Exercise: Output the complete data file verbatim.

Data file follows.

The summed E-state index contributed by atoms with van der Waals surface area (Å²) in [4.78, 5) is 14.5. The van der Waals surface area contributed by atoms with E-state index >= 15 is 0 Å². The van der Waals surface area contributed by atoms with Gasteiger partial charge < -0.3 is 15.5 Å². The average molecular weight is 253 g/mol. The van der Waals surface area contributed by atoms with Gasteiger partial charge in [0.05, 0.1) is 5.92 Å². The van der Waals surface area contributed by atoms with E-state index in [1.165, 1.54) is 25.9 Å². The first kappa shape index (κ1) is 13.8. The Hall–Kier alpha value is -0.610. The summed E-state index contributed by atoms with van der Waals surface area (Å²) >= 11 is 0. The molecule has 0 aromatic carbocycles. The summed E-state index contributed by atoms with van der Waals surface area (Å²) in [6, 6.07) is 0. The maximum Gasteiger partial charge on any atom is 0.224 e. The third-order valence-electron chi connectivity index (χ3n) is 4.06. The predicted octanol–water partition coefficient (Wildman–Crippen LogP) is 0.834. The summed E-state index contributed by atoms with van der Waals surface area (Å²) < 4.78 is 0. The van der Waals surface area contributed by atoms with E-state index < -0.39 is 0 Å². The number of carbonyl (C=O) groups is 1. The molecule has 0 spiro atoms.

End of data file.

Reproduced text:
The summed E-state index contributed by atoms with van der Waals surface area (Å²) in [4.78, 5) is 14.5. The van der Waals surface area contributed by atoms with E-state index >= 15 is 0 Å². The van der Waals surface area contributed by atoms with Gasteiger partial charge < -0.3 is 15.5 Å². The average molecular weight is 253 g/mol. The van der Waals surface area contributed by atoms with Gasteiger partial charge in [0.05, 0.1) is 5.92 Å². The van der Waals surface area contributed by atoms with E-state index in [1.165, 1.54) is 25.9 Å². The first kappa shape index (κ1) is 13.8. The Hall–Kier alpha value is -0.610. The summed E-state index contributed by atoms with van der Waals surface area (Å²) >= 11 is 0. The molecule has 0 aromatic carbocycles. The summed E-state index contributed by atoms with van der Waals surface area (Å²) in [6, 6.07) is 0. The maximum Gasteiger partial charge on any atom is 0.224 e. The third-order valence-electron chi connectivity index (χ3n) is 4.06. The predicted octanol–water partition coefficient (Wildman–Crippen LogP) is 0.834. The summed E-state index contributed by atoms with van der Waals surface area (Å²) < 4.78 is 0. The van der Waals surface area contributed by atoms with E-state index < -0.39 is 0 Å². The number of carbonyl (C=O) groups is 1. The molecule has 0 spiro atoms.